Fishing leads lightning deaths in U.S.
MARSHALL COUNTY, Ky—In the past four years, 238 people have died from lightning strikes in America. The NOAA, National Oceanic and Atmospheric Administration, released a new study this week stating most of these deaths occurred from leisure activities.
Fisherman Charlie Fowler has been fishing for 20 years. He said the study came to him as a surprise. "No, I didn't think it was that dangerous, but I assume it could be," said Fowler.
Another fisherman Andy Hagedorn said he takes precaution anytime he is on the water. Hagedorn said, "Just trying to be as safe as you can, wearing life preservers and such, it makes me feel better about it."
Allan Shelton works at Fisherman's Headquarter and said he is not surprised to hear the number of lighting deaths related to fishing. Shelton said, "People really don't take as much precautions as they should when they go out on the water. people really don't wear their life jackets as much as they should."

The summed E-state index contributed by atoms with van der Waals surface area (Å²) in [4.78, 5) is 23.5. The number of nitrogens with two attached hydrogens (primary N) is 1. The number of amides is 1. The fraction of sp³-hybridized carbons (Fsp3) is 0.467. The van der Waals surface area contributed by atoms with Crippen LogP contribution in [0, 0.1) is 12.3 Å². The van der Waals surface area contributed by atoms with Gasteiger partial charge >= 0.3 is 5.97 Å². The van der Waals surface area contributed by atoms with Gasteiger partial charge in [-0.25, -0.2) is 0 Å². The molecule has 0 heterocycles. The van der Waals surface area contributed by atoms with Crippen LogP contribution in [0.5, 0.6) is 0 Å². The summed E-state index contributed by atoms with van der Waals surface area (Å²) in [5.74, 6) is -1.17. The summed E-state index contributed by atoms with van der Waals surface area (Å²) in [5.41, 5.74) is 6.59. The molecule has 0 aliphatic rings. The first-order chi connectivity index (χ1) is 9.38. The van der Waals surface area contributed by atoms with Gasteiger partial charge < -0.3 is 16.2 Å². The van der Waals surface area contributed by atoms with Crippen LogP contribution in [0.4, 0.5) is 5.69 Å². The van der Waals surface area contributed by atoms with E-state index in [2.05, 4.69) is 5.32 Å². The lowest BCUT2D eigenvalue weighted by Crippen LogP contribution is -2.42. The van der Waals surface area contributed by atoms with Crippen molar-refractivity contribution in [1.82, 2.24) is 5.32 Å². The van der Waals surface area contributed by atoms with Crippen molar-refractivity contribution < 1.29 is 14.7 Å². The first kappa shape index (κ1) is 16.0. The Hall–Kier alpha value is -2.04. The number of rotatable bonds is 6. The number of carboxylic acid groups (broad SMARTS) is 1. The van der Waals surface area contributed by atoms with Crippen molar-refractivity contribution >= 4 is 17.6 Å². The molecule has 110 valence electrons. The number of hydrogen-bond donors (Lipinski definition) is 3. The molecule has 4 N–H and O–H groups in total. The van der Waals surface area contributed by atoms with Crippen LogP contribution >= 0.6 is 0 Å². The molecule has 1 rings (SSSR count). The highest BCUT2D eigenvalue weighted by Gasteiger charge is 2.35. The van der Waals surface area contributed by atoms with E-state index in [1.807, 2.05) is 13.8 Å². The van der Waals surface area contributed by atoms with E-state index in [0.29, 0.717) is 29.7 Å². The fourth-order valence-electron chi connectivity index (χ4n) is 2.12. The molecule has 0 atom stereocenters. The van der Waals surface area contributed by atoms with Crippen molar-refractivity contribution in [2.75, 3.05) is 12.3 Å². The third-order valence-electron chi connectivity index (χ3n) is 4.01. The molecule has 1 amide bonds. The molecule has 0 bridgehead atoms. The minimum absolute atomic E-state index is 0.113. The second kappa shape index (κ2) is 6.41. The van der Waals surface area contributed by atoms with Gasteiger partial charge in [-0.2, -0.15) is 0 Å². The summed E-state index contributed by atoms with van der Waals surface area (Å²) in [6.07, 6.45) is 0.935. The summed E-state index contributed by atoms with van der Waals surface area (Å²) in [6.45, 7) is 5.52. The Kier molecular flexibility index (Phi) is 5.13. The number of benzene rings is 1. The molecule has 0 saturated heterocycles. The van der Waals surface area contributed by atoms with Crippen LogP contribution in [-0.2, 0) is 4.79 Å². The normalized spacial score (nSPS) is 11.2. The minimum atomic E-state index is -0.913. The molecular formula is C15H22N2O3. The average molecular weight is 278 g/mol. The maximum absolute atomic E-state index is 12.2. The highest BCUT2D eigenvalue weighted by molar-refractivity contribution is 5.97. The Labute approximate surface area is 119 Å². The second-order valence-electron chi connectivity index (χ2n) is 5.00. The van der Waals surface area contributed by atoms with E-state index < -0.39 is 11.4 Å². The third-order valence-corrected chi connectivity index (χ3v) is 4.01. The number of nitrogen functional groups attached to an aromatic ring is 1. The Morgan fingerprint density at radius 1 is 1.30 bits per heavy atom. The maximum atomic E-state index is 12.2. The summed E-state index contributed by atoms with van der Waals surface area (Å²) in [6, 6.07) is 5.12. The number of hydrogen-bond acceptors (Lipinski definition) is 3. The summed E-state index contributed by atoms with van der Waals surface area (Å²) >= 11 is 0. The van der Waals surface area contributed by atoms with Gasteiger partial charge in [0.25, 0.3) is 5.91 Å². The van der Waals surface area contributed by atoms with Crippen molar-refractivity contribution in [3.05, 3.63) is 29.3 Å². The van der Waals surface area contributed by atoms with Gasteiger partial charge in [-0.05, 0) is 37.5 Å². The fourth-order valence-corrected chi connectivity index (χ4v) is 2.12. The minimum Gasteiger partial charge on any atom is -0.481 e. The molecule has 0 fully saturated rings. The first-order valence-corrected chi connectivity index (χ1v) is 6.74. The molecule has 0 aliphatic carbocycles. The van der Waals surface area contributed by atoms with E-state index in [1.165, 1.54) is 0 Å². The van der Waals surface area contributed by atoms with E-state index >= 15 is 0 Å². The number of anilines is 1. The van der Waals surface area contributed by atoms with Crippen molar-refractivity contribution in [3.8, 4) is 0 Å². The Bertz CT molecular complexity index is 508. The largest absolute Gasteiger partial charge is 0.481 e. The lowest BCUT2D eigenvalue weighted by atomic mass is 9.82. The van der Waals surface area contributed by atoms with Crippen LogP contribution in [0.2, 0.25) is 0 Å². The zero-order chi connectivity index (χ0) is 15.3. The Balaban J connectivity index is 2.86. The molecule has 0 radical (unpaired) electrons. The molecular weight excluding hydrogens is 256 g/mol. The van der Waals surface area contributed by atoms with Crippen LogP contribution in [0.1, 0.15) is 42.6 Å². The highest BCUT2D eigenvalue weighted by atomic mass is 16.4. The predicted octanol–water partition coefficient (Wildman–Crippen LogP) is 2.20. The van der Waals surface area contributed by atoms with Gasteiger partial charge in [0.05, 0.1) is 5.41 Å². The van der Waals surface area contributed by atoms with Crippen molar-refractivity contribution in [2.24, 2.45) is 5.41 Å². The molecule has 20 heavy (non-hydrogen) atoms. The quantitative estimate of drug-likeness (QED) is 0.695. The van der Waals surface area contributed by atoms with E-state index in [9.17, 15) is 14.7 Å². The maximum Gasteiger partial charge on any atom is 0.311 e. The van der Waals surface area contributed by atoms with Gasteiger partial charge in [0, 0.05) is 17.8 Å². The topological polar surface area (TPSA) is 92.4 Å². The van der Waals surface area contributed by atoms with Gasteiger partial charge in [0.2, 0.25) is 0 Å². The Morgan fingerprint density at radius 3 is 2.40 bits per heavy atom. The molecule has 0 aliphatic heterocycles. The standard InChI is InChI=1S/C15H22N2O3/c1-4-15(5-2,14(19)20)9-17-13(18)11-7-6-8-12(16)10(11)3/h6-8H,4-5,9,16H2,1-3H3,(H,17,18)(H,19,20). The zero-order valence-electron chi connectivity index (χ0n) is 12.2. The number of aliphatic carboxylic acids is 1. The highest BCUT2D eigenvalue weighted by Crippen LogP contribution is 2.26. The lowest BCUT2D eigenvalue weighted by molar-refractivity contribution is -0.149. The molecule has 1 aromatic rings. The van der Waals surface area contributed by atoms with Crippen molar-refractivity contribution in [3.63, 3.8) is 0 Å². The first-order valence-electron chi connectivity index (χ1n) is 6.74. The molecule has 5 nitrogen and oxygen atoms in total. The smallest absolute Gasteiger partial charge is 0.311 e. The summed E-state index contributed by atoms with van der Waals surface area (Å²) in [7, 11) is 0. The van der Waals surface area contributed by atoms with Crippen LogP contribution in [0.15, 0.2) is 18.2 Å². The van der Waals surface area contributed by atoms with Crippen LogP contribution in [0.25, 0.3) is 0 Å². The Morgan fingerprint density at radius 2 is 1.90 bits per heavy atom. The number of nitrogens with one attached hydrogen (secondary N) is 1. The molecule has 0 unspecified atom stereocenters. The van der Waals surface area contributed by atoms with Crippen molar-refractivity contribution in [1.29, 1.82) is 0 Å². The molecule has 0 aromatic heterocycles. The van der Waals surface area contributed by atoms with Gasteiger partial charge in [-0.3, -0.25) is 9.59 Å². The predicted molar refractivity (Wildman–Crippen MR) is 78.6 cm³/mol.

Shelton also said it is so important to be aware of not only lightning, but boat safety as well. "Be safe, follow the marker buoys on the channel, and don't take your boat out on busy weekends," said Shelton.
Though it is an eye-opener... Fowler said this new study will not keep him from fishing."Gotta fish, ya know. A bad day fishing is better than a good day at work," said Fowler.
Eighty-two percent of people killed by lightning were male. So far, there have been seven lightning deaths this year. On Saturday, a brand new lightning detection app, called spark, is available for the iPad, iPhone and Android.